Why didn’t they warn them? Why didn’t they bust in and save them already? Frenchie glared at Juliet once more and cursed under her frosty breath. She couldn’t sit here and watch more innocent Shines get incarcerated. But she remembered the gallon of Nair and the electrolysis that followed the last time she disobeyed a direct order. Even her own powers to wield and control hair were unable to resurrect the dime size of hair follicles on the back of her head. There’s nothing more embarrassing than having to do a sweep over.

The battering-ram smashed into the front door. The door flew open. And a dozen federal agents rushed inside.

Juliet waved at Anvil who was already sharing the opposite roof with two snipers. Then she signaled to Empy, who crouched down low next to Frenchie.

Empy stood up and tried to blend in with the cement wall with her palms facing the front door of the house. Moments later an electromagnetic pulse caused the hovercraft to collapse to the ground. Those agents and policemen who’d been waiting for a chance to use their new laser stun guns would soon be disappointed.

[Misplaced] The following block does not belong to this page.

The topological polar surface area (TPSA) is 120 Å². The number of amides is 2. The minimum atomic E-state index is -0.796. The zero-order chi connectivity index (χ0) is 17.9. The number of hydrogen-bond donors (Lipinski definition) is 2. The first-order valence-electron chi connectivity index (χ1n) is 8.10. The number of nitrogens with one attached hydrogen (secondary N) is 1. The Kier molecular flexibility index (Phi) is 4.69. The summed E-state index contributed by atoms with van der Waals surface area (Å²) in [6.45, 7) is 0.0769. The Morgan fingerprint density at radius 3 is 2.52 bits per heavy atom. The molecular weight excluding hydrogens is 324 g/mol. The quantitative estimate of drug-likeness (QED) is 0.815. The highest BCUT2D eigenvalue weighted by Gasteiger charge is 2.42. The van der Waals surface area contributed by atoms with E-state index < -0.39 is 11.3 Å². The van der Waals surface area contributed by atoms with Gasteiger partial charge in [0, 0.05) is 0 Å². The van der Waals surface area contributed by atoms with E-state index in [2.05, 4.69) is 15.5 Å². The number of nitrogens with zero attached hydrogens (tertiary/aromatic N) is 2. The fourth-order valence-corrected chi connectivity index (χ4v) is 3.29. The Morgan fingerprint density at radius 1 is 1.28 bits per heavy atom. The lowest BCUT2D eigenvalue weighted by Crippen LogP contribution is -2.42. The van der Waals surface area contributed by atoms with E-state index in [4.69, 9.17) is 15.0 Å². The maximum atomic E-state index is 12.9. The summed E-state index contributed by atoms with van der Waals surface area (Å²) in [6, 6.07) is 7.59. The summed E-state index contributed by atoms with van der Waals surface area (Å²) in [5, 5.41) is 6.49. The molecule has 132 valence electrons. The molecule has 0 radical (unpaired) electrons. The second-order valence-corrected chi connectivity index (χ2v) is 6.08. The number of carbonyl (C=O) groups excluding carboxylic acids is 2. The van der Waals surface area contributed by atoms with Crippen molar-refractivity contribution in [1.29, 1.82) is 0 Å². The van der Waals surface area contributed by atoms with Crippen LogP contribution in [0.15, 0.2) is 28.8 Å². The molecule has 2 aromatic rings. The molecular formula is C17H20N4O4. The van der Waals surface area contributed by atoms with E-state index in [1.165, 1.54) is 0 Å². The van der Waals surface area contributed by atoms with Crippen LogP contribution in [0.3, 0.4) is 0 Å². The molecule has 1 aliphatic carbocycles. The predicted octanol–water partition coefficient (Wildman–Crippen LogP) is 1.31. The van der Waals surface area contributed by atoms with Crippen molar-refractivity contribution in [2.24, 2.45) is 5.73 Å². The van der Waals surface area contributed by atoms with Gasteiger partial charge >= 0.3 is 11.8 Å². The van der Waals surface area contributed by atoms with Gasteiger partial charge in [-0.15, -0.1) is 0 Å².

The agents ran out of the house empty handed.

Juliet pointed a tiny satellite at them, allowing the Shine group to hear the conversation as if they were sitting next to them.

“Where did they go?” one of the agents asked, looking at his director.

“We had eyes on them,” the director screamed looking around the small army. “We had agents covering every exit and eyes up above. The girls were there no less than one minute ago.” The director held a walkie-talkie to his lips. “Eagle, Shad, did you see what happened?”

There was no reply.

“Eagle, Shad, over.”

Frenchie smiled as she imagined the two snipers crumpled up like accordions and Anvil sitting nearby fighting the urge to answer the call. She had to have known there was no way her deep voice could sound like a man’s.

The director sent two men into the neighboring building to check on the snipers. By the time they made is upstairs, Frenchie knew they too would be out of commission.

“Here they come,” Juliet said. “Ground yourself.”